Sunday night, France was shocked—yet again—by appalling polling numbers: voters had been called to cast their ballot throughout the country for the first round of the nation-wide municipal elections, and their response screamed distrust, distress and disunion. First came the bad news: the turnout had reached a historical low of 63.5 percent—a number unheard off in France when it comes to electing mayors and municipal counselors, the last political figures whom French people seem to still trust. Then came the ugly news: Marine Le Pen’s party, the far-right National Front, had come in first in seventeen cities of over 10,000 inhabitants, leading the race with an impressive 45 percent of the votes in Béziers (a town formerly known for being the birth place of Resistant fighter Jean Moulin), 42.5 percent in Saint-Gilles, 40 percent in Fréjus, 39 percent in Tarascon, 34 percent in Perpignan (a city of 120,000) and 29 percent in Avignon.
Moreover, the National Front managed to win from the onset the symbolic city of Hénin-Beaumont, a mining town in the north that had been faithfully communist, then socialist for over sixty years: 41-year old Steeve Briois, himself the son of a miner with over twenty years of political activism on the ground under his belt, got elected in the first round with 50.2 percent of the votes, topping the score of his chef Marine Le Pen in the last Presidential elections by fifteen points. And then there are the 323 cities where the National Front scored high enough to remain on the ballot for the second round of the elections next Sunday: on average, it scored 18 percent in these cities, becoming if not the actual winner, at least the king-maker. There is little doubt that come the results next Sunday, the National Front will have fulfilled its bet to get over a thousand municipal counselors, plus a few cities as cherry on the cake.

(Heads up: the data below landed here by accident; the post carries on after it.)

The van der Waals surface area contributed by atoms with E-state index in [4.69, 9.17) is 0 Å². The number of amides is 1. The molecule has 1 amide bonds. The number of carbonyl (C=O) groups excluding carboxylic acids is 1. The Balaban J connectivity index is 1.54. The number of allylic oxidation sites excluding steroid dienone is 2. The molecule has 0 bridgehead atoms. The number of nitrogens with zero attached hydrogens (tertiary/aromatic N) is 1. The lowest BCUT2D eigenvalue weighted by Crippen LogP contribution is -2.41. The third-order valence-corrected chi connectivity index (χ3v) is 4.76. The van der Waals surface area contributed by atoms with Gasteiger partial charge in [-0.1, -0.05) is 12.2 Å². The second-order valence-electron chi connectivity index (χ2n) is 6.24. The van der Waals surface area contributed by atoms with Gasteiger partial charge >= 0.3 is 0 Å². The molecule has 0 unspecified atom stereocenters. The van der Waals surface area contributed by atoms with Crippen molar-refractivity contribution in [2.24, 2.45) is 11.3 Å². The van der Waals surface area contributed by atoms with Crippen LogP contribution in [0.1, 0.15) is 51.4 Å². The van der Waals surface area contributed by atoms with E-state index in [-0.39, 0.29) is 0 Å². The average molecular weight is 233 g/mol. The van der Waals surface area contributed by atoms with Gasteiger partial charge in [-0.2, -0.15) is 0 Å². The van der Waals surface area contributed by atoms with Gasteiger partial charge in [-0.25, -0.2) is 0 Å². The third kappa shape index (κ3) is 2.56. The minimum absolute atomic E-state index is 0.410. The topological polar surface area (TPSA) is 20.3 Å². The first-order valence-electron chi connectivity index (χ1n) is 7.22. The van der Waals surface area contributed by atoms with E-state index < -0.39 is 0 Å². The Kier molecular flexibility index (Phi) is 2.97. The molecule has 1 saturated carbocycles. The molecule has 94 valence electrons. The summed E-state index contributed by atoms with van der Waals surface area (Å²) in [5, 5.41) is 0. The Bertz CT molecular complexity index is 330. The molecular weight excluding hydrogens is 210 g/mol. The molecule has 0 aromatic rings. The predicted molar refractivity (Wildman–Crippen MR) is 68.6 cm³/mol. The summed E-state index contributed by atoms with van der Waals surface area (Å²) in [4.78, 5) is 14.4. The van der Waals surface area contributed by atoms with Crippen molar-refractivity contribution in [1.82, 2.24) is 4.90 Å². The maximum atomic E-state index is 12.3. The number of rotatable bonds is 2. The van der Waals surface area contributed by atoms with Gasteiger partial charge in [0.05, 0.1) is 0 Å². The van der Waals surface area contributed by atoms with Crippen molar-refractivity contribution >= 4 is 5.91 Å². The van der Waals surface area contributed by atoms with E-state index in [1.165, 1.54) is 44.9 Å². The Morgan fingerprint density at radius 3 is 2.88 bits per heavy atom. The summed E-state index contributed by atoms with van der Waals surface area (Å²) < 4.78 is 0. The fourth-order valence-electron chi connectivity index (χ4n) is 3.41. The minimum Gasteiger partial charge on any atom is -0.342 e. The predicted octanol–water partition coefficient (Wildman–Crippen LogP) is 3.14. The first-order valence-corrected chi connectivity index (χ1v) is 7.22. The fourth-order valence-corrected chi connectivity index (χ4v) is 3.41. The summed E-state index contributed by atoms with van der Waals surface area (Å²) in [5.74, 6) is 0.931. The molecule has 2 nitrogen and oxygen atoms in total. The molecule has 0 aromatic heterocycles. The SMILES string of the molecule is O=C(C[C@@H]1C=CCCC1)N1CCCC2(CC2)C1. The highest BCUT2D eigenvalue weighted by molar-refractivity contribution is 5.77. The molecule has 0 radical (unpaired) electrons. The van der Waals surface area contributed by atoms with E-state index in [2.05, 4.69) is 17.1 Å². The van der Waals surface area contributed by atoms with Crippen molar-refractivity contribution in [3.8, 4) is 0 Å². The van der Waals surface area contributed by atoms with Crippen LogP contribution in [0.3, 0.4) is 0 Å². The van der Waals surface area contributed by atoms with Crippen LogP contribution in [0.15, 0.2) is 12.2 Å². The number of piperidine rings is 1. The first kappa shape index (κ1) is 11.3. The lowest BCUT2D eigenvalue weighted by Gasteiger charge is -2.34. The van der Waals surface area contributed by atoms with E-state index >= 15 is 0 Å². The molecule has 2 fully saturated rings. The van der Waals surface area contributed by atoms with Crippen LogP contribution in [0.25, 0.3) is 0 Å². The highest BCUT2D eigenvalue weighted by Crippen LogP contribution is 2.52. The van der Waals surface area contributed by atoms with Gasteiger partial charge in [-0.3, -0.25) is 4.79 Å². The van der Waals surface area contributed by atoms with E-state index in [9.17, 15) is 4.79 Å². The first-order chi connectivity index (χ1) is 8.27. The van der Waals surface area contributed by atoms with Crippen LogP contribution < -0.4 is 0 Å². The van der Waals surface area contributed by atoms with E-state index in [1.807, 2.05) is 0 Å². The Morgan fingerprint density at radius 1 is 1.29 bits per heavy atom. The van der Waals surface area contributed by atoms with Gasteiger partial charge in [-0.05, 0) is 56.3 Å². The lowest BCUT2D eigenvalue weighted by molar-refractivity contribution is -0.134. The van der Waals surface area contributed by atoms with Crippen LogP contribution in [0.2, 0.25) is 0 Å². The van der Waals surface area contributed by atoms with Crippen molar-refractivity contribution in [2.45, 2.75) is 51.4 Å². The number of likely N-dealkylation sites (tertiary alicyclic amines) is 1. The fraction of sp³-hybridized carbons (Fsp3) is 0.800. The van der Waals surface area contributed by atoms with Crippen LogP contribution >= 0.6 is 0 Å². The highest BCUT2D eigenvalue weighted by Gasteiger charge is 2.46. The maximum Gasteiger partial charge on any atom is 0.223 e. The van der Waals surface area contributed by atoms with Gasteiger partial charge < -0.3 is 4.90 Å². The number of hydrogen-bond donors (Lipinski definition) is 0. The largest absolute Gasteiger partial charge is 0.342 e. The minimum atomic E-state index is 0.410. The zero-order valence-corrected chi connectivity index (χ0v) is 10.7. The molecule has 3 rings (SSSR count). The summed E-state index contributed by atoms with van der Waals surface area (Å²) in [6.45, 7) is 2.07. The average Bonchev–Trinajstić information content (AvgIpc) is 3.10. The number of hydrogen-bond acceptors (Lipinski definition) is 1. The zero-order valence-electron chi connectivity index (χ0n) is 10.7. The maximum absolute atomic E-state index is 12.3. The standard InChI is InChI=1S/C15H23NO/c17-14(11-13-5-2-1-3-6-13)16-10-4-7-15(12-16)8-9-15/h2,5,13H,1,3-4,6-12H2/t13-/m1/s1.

One wonders what is more bewildering: that in spite of numerous warning signs the Socialist Party and the Hollande administration seemed surprised by the rise of the far right and their own demise, or that Marine Le Pen managed to implement from A to Z the political strategy she had publicly announced more than a year ago without encountering any push back? Instead of crying wolf and waving the red flag of fascism (to which the National Front cannot be seriously compared), it is vital to understand what motivates those who voted National Front and to address the sometimes legitimate concerns they have thus expressed.
A number of factors can help explain the National Front’s breakthrough. These being municipal elections, some are local factors: the far right party scores the highest in towns with unemployment above the already high national rate of 11 percent (for instance Hénin-Beaumont, with an unemployment rate of almost 18 percent; or Béziers, with 16.8 percent unemployment) and in cities plagued by corruption (Hénin-Beaumont’s former mayor, Dalongeville, was indicted with embezzlement; Fréjus’ Elie Brun ran for reelection in spite of having been found guilty of illegal conflicts of interest). The southeast of France, which vividly experienced the aftermath of decolonization when repatriated Algerians settled in, has a long history of leaning towards the National Front. But there are also national factors: people voted to send a punishing message to the government. President Hollande ran in 2012 on the slogan “Change is Now.” Nothing came. “Now is the time to change elected officials,” voters seem to have replied.